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Prudently Push forward Internationalization of China's High-Speed Railway Industry in Light of Global Development Trend

Dec 06,2011

By Gao Shiji & Sun Zhiyan, Department of Development Strategy and Regional Economy of DRC

Research Report No 77, 2011

Today when low-carbon economy drives the change of the mode of economic development in various countries, high-speed railways, either as a green mode of transport or as a strategic emerging industry, have become increasingly important in promoting low-carbon consumption and sustainable economic development. As a result of development over the past few years, China has become a country with the most complete high-speed railway technologies, the strongest integration capacity, the longest operational mileage, the highest running speed, and the largest construction scale. With the further improvement of its high-speed railway technological capacity and the accumulation of the experience in industrialization, it has become an inevitable trend for China's high-speed railway industry to go to the international market. This article analyzes the basic technical and economic features of high-speed railway, the industry's global development trend, and the demand and competition in the international market. It also discusses the strategic guidelines and policy options for the internationalization of China's high-speed railway industry.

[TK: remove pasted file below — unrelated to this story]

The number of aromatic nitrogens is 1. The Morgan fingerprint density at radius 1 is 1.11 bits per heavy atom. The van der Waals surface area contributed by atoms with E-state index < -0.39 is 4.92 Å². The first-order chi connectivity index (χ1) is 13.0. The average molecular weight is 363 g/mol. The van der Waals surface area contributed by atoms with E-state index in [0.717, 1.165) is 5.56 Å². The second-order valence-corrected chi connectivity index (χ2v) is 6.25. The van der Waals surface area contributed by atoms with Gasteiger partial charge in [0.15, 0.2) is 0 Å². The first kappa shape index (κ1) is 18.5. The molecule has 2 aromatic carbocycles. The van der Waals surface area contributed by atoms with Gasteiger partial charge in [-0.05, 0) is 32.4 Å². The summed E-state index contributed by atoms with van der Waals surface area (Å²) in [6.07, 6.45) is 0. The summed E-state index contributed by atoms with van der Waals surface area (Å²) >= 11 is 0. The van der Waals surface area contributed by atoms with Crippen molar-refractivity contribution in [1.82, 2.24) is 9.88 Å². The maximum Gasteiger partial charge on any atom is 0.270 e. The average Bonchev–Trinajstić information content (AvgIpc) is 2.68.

I. Main Technical and Economic Features of High-Speed Railway

"High speed" is a relative concept for high-speed railway, and the standard has been constantly adjusted with technological advance. At present, high-speed railways refer to those whose speed has reached over 200 kilometers or more per hour1. Worldwide, the mileage of high-speed railways in operation totals more than 10,000 kilometers, which are mostly distributed in Japan, Britain, France, Italy, Germany, Spain, the United States, South Korea, China and Russia2. High-speed railways have two systems: the traditional wheels-on-rail system and the magnetic levitation (or maglev) system. Except for the 30-km maglev railway in the Chinese city of Shanghai, all commercially-operated high-speed railways use the wheels-on-rail system1.